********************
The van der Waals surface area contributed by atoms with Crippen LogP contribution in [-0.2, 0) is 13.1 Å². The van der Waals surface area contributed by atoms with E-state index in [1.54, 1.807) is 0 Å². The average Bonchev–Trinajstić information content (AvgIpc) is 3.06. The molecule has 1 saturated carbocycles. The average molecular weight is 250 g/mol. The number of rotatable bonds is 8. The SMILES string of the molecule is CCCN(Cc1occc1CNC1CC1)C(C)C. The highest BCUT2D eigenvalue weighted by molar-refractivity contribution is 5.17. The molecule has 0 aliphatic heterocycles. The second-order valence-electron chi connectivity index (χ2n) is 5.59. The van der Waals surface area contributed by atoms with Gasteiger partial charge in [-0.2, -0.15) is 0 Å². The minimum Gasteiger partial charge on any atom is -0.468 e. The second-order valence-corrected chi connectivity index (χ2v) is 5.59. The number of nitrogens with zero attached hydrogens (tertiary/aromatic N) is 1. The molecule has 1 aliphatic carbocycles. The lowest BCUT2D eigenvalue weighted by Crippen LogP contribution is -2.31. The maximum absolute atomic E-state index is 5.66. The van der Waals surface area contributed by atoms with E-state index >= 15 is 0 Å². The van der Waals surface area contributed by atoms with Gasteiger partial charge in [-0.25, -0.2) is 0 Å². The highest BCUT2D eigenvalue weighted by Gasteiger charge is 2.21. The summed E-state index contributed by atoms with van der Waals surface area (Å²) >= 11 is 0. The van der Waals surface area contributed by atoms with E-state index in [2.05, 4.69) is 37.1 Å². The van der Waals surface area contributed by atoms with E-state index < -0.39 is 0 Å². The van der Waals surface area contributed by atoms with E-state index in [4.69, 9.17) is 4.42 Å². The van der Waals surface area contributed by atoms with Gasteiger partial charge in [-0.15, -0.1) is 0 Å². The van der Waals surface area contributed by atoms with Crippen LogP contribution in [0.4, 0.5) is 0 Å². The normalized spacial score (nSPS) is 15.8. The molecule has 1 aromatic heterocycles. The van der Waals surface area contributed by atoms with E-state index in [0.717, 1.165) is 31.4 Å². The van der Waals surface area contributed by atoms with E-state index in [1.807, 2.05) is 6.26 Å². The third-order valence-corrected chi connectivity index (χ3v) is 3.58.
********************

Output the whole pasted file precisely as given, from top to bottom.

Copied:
The van der Waals surface area contributed by atoms with Crippen LogP contribution in [-0.2, 0) is 13.1 Å². The van der Waals surface area contributed by atoms with E-state index in [1.54, 1.807) is 0 Å². The average Bonchev–Trinajstić information content (AvgIpc) is 3.06. The molecule has 1 saturated carbocycles. The average molecular weight is 250 g/mol. The number of rotatable bonds is 8. The SMILES string of the molecule is CCCN(Cc1occc1CNC1CC1)C(C)C. The highest BCUT2D eigenvalue weighted by molar-refractivity contribution is 5.17. The molecule has 0 aliphatic heterocycles. The second-order valence-electron chi connectivity index (χ2n) is 5.59. The van der Waals surface area contributed by atoms with Gasteiger partial charge in [-0.2, -0.15) is 0 Å². The minimum Gasteiger partial charge on any atom is -0.468 e. The second-order valence-corrected chi connectivity index (χ2v) is 5.59. The number of nitrogens with zero attached hydrogens (tertiary/aromatic N) is 1. The molecule has 1 aliphatic carbocycles. The lowest BCUT2D eigenvalue weighted by Crippen LogP contribution is -2.31. The maximum absolute atomic E-state index is 5.66. The van der Waals surface area contributed by atoms with E-state index >= 15 is 0 Å². The van der Waals surface area contributed by atoms with Gasteiger partial charge in [-0.25, -0.2) is 0 Å². The highest BCUT2D eigenvalue weighted by Gasteiger charge is 2.21. The summed E-state index contributed by atoms with van der Waals surface area (Å²) >= 11 is 0. The van der Waals surface area contributed by atoms with E-state index in [2.05, 4.69) is 37.1 Å². The van der Waals surface area contributed by atoms with E-state index < -0.39 is 0 Å². The van der Waals surface area contributed by atoms with E-state index in [4.69, 9.17) is 4.42 Å². The van der Waals surface area contributed by atoms with Gasteiger partial charge in [-0.15, -0.1) is 0 Å². The van der Waals surface area contributed by atoms with Crippen LogP contribution in [0.4, 0.5) is 0 Å². The normalized spacial score (nSPS) is 15.8. The molecule has 1 aromatic heterocycles. The van der Waals surface area contributed by atoms with E-state index in [0.717, 1.165) is 31.4 Å². The van der Waals surface area contributed by atoms with E-state index in [1.807, 2.05) is 6.26 Å². The third-order valence-corrected chi connectivity index (χ3v) is 3.58.